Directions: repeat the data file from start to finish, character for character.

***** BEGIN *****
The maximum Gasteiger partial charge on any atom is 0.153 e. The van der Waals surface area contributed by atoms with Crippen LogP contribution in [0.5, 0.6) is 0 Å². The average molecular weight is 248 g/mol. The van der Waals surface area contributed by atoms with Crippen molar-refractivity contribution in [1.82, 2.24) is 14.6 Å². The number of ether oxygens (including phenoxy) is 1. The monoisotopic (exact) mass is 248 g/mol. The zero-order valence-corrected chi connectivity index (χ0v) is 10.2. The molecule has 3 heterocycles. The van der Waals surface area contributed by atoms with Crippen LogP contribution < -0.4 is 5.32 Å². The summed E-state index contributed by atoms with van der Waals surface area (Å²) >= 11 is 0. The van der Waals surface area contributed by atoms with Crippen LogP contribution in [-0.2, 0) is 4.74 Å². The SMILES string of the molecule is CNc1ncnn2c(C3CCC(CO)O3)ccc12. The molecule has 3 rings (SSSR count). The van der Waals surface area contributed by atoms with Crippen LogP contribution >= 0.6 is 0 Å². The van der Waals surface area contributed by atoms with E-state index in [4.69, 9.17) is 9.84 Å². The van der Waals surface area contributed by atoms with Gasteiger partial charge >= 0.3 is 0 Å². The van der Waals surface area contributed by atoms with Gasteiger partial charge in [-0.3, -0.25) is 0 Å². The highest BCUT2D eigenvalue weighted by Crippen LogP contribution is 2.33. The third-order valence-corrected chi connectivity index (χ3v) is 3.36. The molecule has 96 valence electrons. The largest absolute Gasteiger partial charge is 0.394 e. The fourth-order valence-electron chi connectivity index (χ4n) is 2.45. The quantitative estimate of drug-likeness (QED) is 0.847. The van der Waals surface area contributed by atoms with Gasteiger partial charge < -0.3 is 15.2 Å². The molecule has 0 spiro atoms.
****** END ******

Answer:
The maximum Gasteiger partial charge on any atom is 0.153 e. The van der Waals surface area contributed by atoms with Crippen LogP contribution in [0.5, 0.6) is 0 Å². The average molecular weight is 248 g/mol. The van der Waals surface area contributed by atoms with Crippen molar-refractivity contribution in [1.82, 2.24) is 14.6 Å². The number of ether oxygens (including phenoxy) is 1. The monoisotopic (exact) mass is 248 g/mol. The zero-order valence-corrected chi connectivity index (χ0v) is 10.2. The molecule has 3 heterocycles. The van der Waals surface area contributed by atoms with Crippen LogP contribution < -0.4 is 5.32 Å². The summed E-state index contributed by atoms with van der Waals surface area (Å²) >= 11 is 0. The van der Waals surface area contributed by atoms with Crippen LogP contribution in [-0.2, 0) is 4.74 Å². The SMILES string of the molecule is CNc1ncnn2c(C3CCC(CO)O3)ccc12. The molecule has 3 rings (SSSR count). The van der Waals surface area contributed by atoms with Crippen LogP contribution >= 0.6 is 0 Å². The van der Waals surface area contributed by atoms with E-state index in [4.69, 9.17) is 9.84 Å². The van der Waals surface area contributed by atoms with Gasteiger partial charge >= 0.3 is 0 Å². The van der Waals surface area contributed by atoms with Gasteiger partial charge in [-0.3, -0.25) is 0 Å². The highest BCUT2D eigenvalue weighted by Crippen LogP contribution is 2.33. The third-order valence-corrected chi connectivity index (χ3v) is 3.36. The molecule has 96 valence electrons. The largest absolute Gasteiger partial charge is 0.394 e. The fourth-order valence-electron chi connectivity index (χ4n) is 2.45. The quantitative estimate of drug-likeness (QED) is 0.847. The van der Waals surface area contributed by atoms with Gasteiger partial charge < -0.3 is 15.2 Å². The molecule has 0 spiro atoms.